Materials and methods

Parasite material

Minced sockeye salmon (frozen) from the Kamchatka Peninsula in the amount of 1 kg was bought at the Vladivostok’s fish market. The organoleptic properties of the product were compromised: among the muscle fibers, inclusions of intestines and membranes were identified during the visual examination of the minced fish. Using a binocular microscope (Micromed MC2 Zoom 1CR) 12 worms (third-stage larvae of nematodes) were extracted and washed in distilled water, then fixed in 70% ethanol. The size of worms ranged from 5 to 15 mm.

PCR amplification

The total DNA was extracted using a QIAamp DNA Mini Kit (QIAGEN, Germany). The ITS1-5,8S-ITS2 region of rDNA was amplified using the classical polymerase chain reaction (PCR) method with specific primers 5′-CCGGGCAAAAGTCGTAACAA-3′ (AscITF) and 5′-ATATGCTTAAATTCAGCGGGT-3′ (R) (Naoki et al., 2010) and DreamTaq Green Master Mix (Thermo Scientific, Lithuania). Cycling conditions consist of a preliminary denaturation at 94°C for 2 min, followed by 30 cycles of denaturation at 94°C for 2 min, annealing at 49°C for 30 sec, elongation at 72°C for 1.5 min, and a final product extension at 72°C for 5 min. The amplification products were visualized on 1.5% agarose gel by ethidium bromide. Amplicons purification was conducted using exonuclease and alkaline phosphotase 1:3 (ExoSap-IT, Thermo Scientific). The PCR products were sequenced by the Sanger method using BigDye Terminator Cycle Sequencing Kit, and specific primers the same as for PCR. After the BigDye Terminator sequencing reaction products were cleaned to remove excess unlabeled dideoxynucleotides using 0.125 М EDTA, CH3COONa, and 96% C2H5OH. The nucleotide sequences were analyzed on an automatic ABI PRIZM 3130 gene analyzer (the center for collective use of FSC EATB FEB RAS). Assembly and alignment of the ITS1-5.8S-ITS rDNA sequences with similar nematode sequences from Genbank (Table 1) were performed in programs FinchTV (Geospiza Inc., Seattle, WA, USA) and MEGA7 (Kumar et al., 2016). Contiguous ITS1-5.8S-ITS2 sequences 863 bp in length were submitted to GenBank NCBI under accession numbers: MT192598, MT192599, MT250915, and MT250916. Genetic distances (p-distance; %) between sequences were calculated using the two-parameter Kimura model and the gamma distribution (0.5).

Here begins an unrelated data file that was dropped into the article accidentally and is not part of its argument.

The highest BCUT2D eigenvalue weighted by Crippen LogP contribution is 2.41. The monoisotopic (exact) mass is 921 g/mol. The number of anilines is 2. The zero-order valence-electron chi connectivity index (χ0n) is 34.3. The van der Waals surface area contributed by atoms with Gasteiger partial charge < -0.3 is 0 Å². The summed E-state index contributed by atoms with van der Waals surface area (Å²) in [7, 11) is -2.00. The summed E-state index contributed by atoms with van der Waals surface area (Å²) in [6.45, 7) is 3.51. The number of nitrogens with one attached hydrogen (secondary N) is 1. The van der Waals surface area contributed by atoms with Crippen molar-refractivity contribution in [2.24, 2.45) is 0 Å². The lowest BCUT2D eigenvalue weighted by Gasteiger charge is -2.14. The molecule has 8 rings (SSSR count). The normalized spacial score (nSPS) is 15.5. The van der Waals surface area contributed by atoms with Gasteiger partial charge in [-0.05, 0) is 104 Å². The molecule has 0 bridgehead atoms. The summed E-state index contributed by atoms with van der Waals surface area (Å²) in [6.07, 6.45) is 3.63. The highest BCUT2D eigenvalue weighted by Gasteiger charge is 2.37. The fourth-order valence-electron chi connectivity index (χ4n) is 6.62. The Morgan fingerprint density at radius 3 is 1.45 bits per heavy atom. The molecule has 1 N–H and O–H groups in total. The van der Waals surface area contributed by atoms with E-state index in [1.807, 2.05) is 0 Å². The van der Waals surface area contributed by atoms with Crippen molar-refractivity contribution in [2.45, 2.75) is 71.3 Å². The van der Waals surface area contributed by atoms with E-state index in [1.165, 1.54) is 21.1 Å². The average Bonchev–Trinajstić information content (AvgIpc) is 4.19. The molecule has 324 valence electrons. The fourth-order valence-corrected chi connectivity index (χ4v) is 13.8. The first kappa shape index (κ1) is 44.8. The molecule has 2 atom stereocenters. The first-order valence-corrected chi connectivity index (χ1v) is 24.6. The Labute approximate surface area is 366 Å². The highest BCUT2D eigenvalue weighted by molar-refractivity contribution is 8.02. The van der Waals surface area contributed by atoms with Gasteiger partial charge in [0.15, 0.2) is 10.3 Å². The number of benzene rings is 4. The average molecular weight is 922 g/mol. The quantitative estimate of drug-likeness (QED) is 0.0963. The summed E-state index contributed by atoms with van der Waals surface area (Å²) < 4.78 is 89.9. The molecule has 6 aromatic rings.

Table 1.

Sequences of the ITS1-5.8S-ITS2 rDNA region from GenBank used in this study.

10.21307_jofnem-2021-023-t001.jpg

The phylogenetic relationships between nematodes were reconstructed using Neighbor-Joining (NJ) method (Kimura 2-parameter + G) in program MEGA7 (Kumar et al., 2016) and maximum likelihood (ML) method based on the Hasegawa-Kishino-Yano model (chosen using the information criteria of Bayes (BIC)) in PhyML (Guindon et al., 2010) implemented on the ATGC online bioinformatics platform. The tree with the highest log likelihood was shown. Initial trees for the heuristic search were obtained by applying the BioNJ. A Gamma shape parameter was used to model evolutionary rate differences among sites (5 categories (+G, parameter = 0.8895)). The analysis involved 34 nucleotide sequences. There were a total of 877 positions in the final dataset. Ascaris lumbricoides (Linnaeus, 1758) from the family Ascarididae Baird, 1853 was used as an outgroup.

Results and discussion